The Return of Kurt Angle and The Hardy Boyz

Kurt Angle and the Hardys all made mainstream headlines with their returns to the company around Wrestlemania 33. Angle, who recently reconciled a major falling out with Vince McMahon, was finally given his long overdue induction into the WWE Hall of Fame, while The Hardy Boyz jumped right back into the WWE Tag Team Championship picture after 7-year absence spent in TNA.

In addition to Angle and the Hardys, 2017 has seen a handful of other unlikely returns in Mickie James, The Great Kahli, and Drew McIntyre, who is in a very similar position to Jinder Mahal. Both former 3MB members have been given much more serious, dominant roles since their returns, and one can only hope that they will work a program together in the future.

Beyond the aforementioned happenings, there are many other moments from this year to appreciate. We were gifted with not just one, but two, all-female Money In The Bank matches. The Undertaker has retired. In his final moment, he left us with the gesture of leaving his hat and jacket in the ring as he walked back up the ramp for the last time just to remind us that he is the king of iconic wrestling imagery. After over 15 years making his name as one of the most prominent figures on the independent scene, Roderick Strong is finally in the WWE. There was a pay-per-view event called Great Balls of Fire and it didn’t suck. Bray Wyatt and Randy Orton started a match in a haunted house, then were driven by chauffeurs back to the arena to finish it for some reason.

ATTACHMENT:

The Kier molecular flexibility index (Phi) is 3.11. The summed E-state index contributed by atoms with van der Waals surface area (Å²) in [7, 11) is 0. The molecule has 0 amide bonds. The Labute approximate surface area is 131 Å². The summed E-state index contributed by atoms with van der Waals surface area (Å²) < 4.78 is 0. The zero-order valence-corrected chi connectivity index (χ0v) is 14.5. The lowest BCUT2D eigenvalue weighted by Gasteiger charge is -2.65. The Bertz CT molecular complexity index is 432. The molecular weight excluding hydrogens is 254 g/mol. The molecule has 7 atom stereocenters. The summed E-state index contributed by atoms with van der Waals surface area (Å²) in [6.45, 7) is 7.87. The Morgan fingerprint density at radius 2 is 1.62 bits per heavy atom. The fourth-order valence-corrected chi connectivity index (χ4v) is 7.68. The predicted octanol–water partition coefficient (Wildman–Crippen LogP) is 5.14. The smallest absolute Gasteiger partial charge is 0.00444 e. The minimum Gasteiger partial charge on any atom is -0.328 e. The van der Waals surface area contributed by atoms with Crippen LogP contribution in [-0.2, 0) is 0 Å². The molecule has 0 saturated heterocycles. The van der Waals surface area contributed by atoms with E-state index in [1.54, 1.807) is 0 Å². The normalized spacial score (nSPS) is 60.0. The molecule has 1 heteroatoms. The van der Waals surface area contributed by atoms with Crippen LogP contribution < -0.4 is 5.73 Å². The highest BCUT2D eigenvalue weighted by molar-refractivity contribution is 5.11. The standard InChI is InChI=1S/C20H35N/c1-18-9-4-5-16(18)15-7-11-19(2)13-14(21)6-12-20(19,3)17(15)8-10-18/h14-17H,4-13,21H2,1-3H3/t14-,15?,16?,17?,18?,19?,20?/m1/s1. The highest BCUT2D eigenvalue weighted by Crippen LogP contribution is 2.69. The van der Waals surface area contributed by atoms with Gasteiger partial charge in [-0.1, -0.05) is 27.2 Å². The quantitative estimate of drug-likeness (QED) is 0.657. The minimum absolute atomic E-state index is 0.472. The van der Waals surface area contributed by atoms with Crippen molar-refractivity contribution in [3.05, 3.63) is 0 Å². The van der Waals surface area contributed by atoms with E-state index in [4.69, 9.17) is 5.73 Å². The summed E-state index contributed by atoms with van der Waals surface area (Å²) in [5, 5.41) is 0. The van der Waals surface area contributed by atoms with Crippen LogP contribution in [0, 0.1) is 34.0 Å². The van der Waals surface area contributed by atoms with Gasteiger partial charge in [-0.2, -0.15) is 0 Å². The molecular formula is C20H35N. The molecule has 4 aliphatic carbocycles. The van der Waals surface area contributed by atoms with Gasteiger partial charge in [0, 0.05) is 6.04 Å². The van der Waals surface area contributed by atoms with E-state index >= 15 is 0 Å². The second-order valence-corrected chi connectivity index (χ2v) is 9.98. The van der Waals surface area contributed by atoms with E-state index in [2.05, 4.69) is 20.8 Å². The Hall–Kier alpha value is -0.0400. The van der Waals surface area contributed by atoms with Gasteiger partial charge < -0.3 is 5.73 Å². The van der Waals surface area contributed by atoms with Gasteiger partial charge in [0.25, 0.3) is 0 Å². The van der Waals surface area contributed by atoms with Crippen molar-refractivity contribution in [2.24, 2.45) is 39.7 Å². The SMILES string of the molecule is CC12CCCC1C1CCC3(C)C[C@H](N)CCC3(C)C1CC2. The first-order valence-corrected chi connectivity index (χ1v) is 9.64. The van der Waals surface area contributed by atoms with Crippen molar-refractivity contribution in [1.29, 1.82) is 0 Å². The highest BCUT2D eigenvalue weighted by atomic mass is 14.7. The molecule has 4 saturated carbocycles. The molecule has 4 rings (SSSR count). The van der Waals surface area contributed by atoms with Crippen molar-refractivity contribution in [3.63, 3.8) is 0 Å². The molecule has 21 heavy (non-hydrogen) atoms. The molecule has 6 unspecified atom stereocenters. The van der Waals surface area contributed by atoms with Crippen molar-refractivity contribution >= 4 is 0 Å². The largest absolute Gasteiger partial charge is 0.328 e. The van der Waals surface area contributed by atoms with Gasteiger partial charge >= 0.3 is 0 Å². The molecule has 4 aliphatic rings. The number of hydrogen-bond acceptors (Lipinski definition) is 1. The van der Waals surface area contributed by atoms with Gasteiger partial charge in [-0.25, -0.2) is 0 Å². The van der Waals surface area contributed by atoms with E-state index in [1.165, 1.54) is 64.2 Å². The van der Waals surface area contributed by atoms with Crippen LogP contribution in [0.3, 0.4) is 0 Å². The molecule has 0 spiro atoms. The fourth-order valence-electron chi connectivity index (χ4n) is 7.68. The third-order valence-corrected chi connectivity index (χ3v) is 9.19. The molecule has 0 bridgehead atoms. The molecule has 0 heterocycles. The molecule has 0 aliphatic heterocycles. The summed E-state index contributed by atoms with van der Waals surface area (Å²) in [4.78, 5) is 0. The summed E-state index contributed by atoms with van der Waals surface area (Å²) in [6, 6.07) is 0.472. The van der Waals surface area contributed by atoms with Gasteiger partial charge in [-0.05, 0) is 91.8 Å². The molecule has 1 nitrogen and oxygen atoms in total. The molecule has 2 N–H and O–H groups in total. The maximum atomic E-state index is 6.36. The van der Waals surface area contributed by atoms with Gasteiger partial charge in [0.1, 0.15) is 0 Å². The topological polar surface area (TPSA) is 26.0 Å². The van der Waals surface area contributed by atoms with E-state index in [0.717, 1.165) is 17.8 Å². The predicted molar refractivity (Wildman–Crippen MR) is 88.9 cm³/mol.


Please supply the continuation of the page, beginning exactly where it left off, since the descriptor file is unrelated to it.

All of these things are reminders that wrestling is in a fun and exciting time. It is important that we don’t forget why we are here in the first place: to have fun. It’s easy to forget this on the internet where everybody has a voice and opinion about why something isn’t right or how they could do it better, but when something isn’t done the way the general fanbase vocalizes, that doesn’t make it inherently bad. When we want somebody new to get a major opportunity in the company and it doesn’t end up being the person we wanted, that doesn’t make it inherently bad. When Shinsuke Nakamura’s first WWE Championship opportunity is against Jinder Mahal, that doesn’t make it inherently bad. What does make it bad is the lack of open-mindedness and immediate rejection of unexpected ideas. As we have learned time and time again, these unexpected ideas often work themselves out in wonderful ways when we allow them to and when we do what we do best: have fun and be a fan.